Building Memories: Remembering and Forgetting of Verbal Experiences as Predicted by Brain Activity

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Science  21 Aug 1998:
Vol. 281, Issue 5380, pp. 1188-1191
DOI: 10.1126/science.281.5380.1188


A fundamental question about human memory is why some experiences are remembered whereas others are forgotten. Brain activation during word encoding was measured using blocked and event-related functional magnetic resonance imaging to examine how neural activation differs for subsequently remembered and subsequently forgotten experiences. Results revealed that the ability to later remember a verbal experience is predicted by the magnitude of activation in left prefrontal and temporal cortices during that experience. These findings provide direct evidence that left prefrontal and temporal regions jointly promote memory formation for verbalizable events.

Memory encoding refers to the processes by which an experience is transformed into an enduring memory trace. Psychological studies have shown that the memorability of an experience is influenced greatly by the cognitive operations engaged during initial encoding of that experience, with semantic processing leading to superior memorability relative to nonsemantic processing (1). Functional neuroimaging studies have implicated left prefrontal cortex in verbal encoding: left prefrontal activation is greater during semantic relative to nonsemantic encoding (2), and left prefrontal participation decreases and memorization is impaired when semantic encoding operations are disrupted (3). These studies have all relied on blocked experimental designs, where trials from each encoding condition are presented sequentially, inseparable from each other during the functional scan. While blocked designs allow comparison between encoding conditions that yield, on average, higher or lower levels of subsequent recollection, they do not allow a direct trial-by-trial comparison between specific encoding trials that lead to subsequent remembering and those that lead to subsequent forgetting. Results from event-related potential (ERP) studies, which allow for trial-by-trial analysis, suggest that the neural signature during verbal encoding differs for subsequently remembered and subsequently forgotten experiences, with remembered experiences being associated with a greater positive-going response over frontal and parietal regions (4). However, ERP studies are characterized by limited spatial resolution. Thus, the precise functional neuroanatomic encoding differences that predict whether a particular verbal experience will be remembered or forgotten are currently unknown.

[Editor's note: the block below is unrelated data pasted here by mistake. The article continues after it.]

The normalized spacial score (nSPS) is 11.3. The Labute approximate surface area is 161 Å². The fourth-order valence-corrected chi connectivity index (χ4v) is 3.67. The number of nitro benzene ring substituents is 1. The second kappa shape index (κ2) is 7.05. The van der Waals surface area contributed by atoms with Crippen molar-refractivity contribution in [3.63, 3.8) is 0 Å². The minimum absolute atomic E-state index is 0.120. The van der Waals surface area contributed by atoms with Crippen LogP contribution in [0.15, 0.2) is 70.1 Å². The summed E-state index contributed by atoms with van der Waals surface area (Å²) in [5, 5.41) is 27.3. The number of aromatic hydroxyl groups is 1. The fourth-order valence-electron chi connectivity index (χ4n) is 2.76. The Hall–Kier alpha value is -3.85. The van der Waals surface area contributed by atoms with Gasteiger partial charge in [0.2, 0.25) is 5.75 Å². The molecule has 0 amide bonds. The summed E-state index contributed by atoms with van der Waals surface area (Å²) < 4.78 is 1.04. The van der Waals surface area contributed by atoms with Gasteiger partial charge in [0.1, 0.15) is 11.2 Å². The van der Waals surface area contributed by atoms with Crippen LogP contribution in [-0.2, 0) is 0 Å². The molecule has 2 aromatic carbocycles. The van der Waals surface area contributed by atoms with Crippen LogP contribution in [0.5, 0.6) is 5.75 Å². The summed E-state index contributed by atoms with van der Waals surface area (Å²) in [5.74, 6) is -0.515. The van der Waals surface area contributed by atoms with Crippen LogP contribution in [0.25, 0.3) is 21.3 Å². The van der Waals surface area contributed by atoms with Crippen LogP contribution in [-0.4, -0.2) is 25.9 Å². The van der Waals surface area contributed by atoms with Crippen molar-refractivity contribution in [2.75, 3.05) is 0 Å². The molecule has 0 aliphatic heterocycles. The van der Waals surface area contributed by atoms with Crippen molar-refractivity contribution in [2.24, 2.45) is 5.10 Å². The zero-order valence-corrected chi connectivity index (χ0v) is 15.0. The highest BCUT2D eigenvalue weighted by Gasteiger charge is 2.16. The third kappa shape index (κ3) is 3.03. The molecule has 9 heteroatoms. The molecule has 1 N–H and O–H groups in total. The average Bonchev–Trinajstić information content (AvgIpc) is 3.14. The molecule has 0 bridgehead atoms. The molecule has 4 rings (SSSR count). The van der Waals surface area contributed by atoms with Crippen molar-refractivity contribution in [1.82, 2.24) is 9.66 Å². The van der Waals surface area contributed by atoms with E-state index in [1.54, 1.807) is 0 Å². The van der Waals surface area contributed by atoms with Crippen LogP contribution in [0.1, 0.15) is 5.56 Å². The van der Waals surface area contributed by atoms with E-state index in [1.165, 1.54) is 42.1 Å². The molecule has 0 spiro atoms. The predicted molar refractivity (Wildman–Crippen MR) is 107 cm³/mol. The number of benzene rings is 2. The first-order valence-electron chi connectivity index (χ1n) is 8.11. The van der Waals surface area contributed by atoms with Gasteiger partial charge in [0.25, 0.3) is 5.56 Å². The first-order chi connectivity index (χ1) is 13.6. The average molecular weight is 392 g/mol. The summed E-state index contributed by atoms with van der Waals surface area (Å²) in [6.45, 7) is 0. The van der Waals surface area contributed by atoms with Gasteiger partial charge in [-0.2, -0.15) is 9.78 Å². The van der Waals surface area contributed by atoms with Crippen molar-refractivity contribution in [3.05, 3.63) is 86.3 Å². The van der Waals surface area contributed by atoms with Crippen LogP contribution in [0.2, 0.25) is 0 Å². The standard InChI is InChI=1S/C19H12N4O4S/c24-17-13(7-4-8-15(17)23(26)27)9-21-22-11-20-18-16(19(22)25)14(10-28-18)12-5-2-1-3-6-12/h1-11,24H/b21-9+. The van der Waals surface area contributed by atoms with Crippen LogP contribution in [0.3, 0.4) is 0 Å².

A second unanswered question concerns the exact roles of medial temporal structures in memory encoding. Lesion studies in humans and other species indicate that medial temporal regions are essential for the processing of experiences such that they can be remembered at a later time (5). However, modulated medial temporal activation has been notably absent in neuroimaging studies that systematically varied the nature of cognitive operations engaged during encoding (2). Rather, parahippocampal gyrus, a subcomponent of the medial temporal memory system, has been indirectly implicated in memory encoding because parahippocampal activation is greater during the processing of novel stimuli relative to familiar stimuli (6). These results raise the possibility that parahippocampal contributions to encoding may be restricted to novelty detection processes.